Take the 2-minute tour ×
Mathematics Stack Exchange is a question and answer site for people studying math at any level and professionals in related fields. It's 100% free, no registration required.

Evaluate $$\int_0^1\ln(1-x)\ln x\ln(1+x) \mathrm{dx}$$

share|improve this question
    
This question is missing context or other details: Please improve the question by providing additional context, which ideally includes your thoughts on the problem and any attempts you have made to solve it. This information helps others identify where you have difficulties and helps them write answers appropriate to your experience level. –  Carl Mummert Dec 19 '13 at 12:02

3 Answers 3

up vote 15 down vote accepted

I get (and verified by Mathematica) $$\int_0^1 \log(1-x) \log x \log(1+x) \, dx = -6 + 4 \log 2 - \log^2 2 + \frac{5}{2} \zeta(2) - 3\zeta(2) \log 2 + \frac{21}{8} \zeta(3).$$


Transforming to a double sum.

As in Marvis's answer, take \begin{align*} \log(1+x)\log(1-x) & = \left(\sum_{k=1}^{\infty} \dfrac{(-x)^k}k \right)\left(\sum_{k=1}^{\infty} \dfrac{x^k}k \right)\\ & = \sum_{k=1}^{\infty}\sum_{m=1}^{\infty} \dfrac{(-1)^k x^{k+m}}{km}. \end{align*} Using the integral $$\int_0^1 x^r \log x \, dx = - \frac{1}{(1+r)^2},$$ we have $$\int_0^1 \log(1-x) \log x \log(1+x) \, dx = \sum_{k=1}^{\infty} \sum_{m=1}^{\infty} \frac{(-1)^{k+1}}{km(k+m+1)^2}.$$


Evaluating the inner sum.

Partial fractions decomposition on the summand in $m$ yields \begin{align*} \sum_{m=1}^{\infty} \frac{1}{m(k+m+1)^2} &= \sum_{m=1}^{\infty} \left(\frac{1}{(k+1)^2 m} - \frac{1}{(k+1)^2 (m+k+1)} - \frac{1}{(k+1) (m+k+1)^2}\right) \\ &= \sum_{m=1}^{k+1} \frac{1}{(k+1)^2 m} - \sum_{m=k+2}^{\infty} \frac{1}{(k+1)m^2} \\ &= \frac{H_{k+1}}{(k+1)^2} - \frac{\zeta(2)}{k+1} + \frac{H^{(2)}_{k+1}}{k+1}, \end{align*} where $H^{(r)}_n = \sum_{i=1}^n i^{-r}$, the $n$th $r$-harmonic number.

Now we're left with evaluating $$\sum_{k=1}^{\infty} \frac{(-1)^{k+1}H_{k+1}}{k(k+1)^2} - \sum_{k=1}^{\infty} \frac{(-1)^{k+1} \zeta(2)}{k(k+1)} + \sum_{k=1}^{\infty} \frac{(-1)^{k+1} H^{(2)}_{k+1}}{k(k+1)}. \tag{1}$$ We take the three sums in Eq. (1) in turn.


The first sum in Eq. (1).

For the first sum, applying partial fractions decomposition yields \begin{align*} \sum_{k=1}^{\infty} \frac{(-1)^{k+1}H_{k+1}}{k(k+1)^2} &= \sum_{k=1}^{\infty} \frac{(-1)^{k+1}H_{k+1}}{k} - \sum_{k=1}^{\infty} \frac{(-1)^{k+1}H_{k+1}}{(k+1)} - \sum_{k=1}^{\infty} \frac{(-1)^{k+1}H_{k+1}}{(k+1)^2} \\ &= \sum_{k=1}^{\infty} \frac{(-1)^{k+1}H_k}{k} + \sum_{k=1}^{\infty} \frac{(-1)^{k+1}}{k(k+1)} + \sum_{k=1}^{\infty} \frac{(-1)^{k+1}H_k}{k} - 1 + \sum_{k=1}^{\infty} \frac{(-1)^{k+1}H_k}{k^2} - 1 \\ &= -2 + \sum_{k=1}^{\infty} \frac{(-1)^{k+1}}{k(k+1)} + 2\sum_{k=1}^{\infty} \frac{(-1)^{k+1}H_k}{k} + \sum_{k=1}^{\infty} \frac{(-1)^{k+1}H_k}{k^2} \\ &= -3 + 2 \log 2 + 2\sum_{k=1}^{\infty} \frac{(-1)^{k+1}H_k}{k} + \sum_{k=1}^{\infty} \frac{(-1)^{k+1}H_k}{k^2}, \end{align*} where in the last step we used the evaluation for the second sum we're about to do.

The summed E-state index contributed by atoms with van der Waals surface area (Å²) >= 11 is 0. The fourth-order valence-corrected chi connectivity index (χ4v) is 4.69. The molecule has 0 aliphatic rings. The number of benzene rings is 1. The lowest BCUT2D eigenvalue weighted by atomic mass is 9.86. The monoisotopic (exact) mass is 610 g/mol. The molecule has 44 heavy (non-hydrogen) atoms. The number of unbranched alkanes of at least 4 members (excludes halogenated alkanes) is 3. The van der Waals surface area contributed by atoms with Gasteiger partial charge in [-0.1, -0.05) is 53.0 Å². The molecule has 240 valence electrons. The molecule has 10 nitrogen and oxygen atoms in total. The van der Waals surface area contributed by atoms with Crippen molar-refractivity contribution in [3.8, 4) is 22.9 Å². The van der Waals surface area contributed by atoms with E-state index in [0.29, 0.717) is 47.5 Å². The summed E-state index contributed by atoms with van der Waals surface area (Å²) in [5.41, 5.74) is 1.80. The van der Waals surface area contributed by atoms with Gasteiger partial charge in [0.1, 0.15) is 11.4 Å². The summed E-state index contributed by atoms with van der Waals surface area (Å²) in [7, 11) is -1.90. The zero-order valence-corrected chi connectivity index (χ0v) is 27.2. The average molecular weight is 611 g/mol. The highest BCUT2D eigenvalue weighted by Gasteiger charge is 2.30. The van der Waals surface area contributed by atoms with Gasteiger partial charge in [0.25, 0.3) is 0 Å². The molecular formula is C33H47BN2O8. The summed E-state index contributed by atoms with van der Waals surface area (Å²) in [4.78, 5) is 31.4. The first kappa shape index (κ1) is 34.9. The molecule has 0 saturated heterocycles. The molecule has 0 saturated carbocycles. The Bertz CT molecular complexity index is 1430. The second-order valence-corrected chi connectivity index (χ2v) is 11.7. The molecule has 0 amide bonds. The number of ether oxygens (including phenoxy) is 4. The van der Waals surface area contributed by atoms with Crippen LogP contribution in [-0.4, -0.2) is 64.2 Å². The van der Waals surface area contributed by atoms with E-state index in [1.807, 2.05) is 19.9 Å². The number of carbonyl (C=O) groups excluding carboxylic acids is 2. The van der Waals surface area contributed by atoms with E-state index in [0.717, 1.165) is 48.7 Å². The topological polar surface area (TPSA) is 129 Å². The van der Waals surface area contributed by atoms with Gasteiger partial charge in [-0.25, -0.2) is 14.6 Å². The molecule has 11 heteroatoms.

The second sum in Eq. (1).

For the second sum in Equation (1), applying partial fractions decomposition yields \begin{align*} \zeta(2) \sum_{k=1}^{\infty} \frac{(-1)^{k+1}}{k(k+1)} &= \zeta(2) \left(\sum_{k=1}^{\infty} \frac{(-1)^{k+1}}{k} + \sum_{k=1}^{\infty}\frac{(-1)^{k+2}}{k+1}\right) \\ &= \zeta(2) \left(2\sum_{k=1}^{\infty} \frac{(-1)^{k+1}}{k} -1\right) \\ &= 2 \zeta(2) \log 2 - \zeta(2). \end{align*}


The third sum in Eq. (1).

For the third sum in Equation (1), applying partial fractions decomposition yields \begin{align*} \sum_{k=1}^{\infty} \frac{(-1)^{k+1} H^{(2)}_{k+1}}{k(k+1)} &= \sum_{k=1}^{\infty} \frac{(-1)^{k+1} H^{(2)}_{k+1}}{k} - \sum_{k=1}^{\infty} \frac{(-1)^{k+1} H^{(2)}_{k+1}}{(k+1)} \\ &= \sum_{k=1}^{\infty} \frac{(-1)^{k+1} H^{(2)}_k}{k} + \sum_{k=1}^{\infty} \frac{(-1)^{k+1}}{k(k+1)^2} + \sum_{k=1}^{\infty} \frac{(-1)^{k+1} H^{(2)}_k}{k} - 1 \\ &= -1 + 2\sum_{k=1}^{\infty} \frac{(-1)^{k+1} H^{(2)}_k}{k} + \sum_{k=1}^{\infty} \frac{(-1)^{k+1}}{k} - \sum_{k=1}^{\infty} \frac{(-1)^{k+1}}{k+1} - \sum_{k=1}^{\infty} \frac{(-1)^{k+1}}{(k+1)^2} \\ &= -1 + 2\sum_{k=1}^{\infty} \frac{(-1)^{k+1} H^{(2)}_k}{k} + 2 \sum_{k=1}^{\infty} \frac{(-1)^{k+1}}{k} - 1 + \sum_{k=1}^{\infty} \frac{(-1)^{k+1}}{k^2} - 1\\ &= -3 + 2 \log 2 + \frac{1}{2} \zeta(2) + 2\sum_{k=1}^{\infty} \frac{(-1)^{k+1} H^{(2)}_k}{k} ,\\ \end{align*} where in the last step we use the identity, for $p > 1$, $$\sum_{k=1}^{\infty} \frac{(-1)^{k+1}}{k^p} = (1 - 2^{1-p}) \zeta(p)$$